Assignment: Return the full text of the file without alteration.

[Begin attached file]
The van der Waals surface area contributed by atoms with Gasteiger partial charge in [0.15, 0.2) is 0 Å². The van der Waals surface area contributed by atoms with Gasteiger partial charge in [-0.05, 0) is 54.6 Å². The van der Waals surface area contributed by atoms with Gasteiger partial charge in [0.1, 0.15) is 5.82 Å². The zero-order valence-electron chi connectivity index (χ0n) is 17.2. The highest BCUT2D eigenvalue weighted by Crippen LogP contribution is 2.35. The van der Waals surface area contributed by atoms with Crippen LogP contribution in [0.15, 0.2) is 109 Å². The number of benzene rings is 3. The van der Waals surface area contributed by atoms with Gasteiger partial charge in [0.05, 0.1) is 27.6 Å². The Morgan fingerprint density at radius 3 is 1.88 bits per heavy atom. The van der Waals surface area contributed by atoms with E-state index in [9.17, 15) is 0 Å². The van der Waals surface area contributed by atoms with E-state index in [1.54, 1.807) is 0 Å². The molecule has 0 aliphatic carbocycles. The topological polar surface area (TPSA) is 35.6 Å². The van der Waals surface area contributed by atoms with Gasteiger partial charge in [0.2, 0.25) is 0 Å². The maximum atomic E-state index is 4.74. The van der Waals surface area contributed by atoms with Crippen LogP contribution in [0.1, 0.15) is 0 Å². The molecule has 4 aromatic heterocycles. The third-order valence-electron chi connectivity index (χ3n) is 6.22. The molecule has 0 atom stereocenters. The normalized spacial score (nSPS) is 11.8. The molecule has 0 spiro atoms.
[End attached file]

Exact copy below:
The van der Waals surface area contributed by atoms with Gasteiger partial charge in [0.15, 0.2) is 0 Å². The van der Waals surface area contributed by atoms with Gasteiger partial charge in [-0.05, 0) is 54.6 Å². The van der Waals surface area contributed by atoms with Gasteiger partial charge in [0.1, 0.15) is 5.82 Å². The zero-order valence-electron chi connectivity index (χ0n) is 17.2. The highest BCUT2D eigenvalue weighted by Crippen LogP contribution is 2.35. The van der Waals surface area contributed by atoms with Crippen LogP contribution in [0.15, 0.2) is 109 Å². The number of benzene rings is 3. The van der Waals surface area contributed by atoms with Gasteiger partial charge in [0.05, 0.1) is 27.6 Å². The Morgan fingerprint density at radius 3 is 1.88 bits per heavy atom. The van der Waals surface area contributed by atoms with E-state index in [9.17, 15) is 0 Å². The van der Waals surface area contributed by atoms with E-state index in [1.54, 1.807) is 0 Å². The molecule has 0 aliphatic carbocycles. The topological polar surface area (TPSA) is 35.6 Å². The van der Waals surface area contributed by atoms with Gasteiger partial charge in [0.2, 0.25) is 0 Å². The maximum atomic E-state index is 4.74. The van der Waals surface area contributed by atoms with Crippen LogP contribution in [0.1, 0.15) is 0 Å². The molecule has 4 aromatic heterocycles. The third-order valence-electron chi connectivity index (χ3n) is 6.22. The molecule has 0 atom stereocenters. The normalized spacial score (nSPS) is 11.8. The molecule has 0 spiro atoms.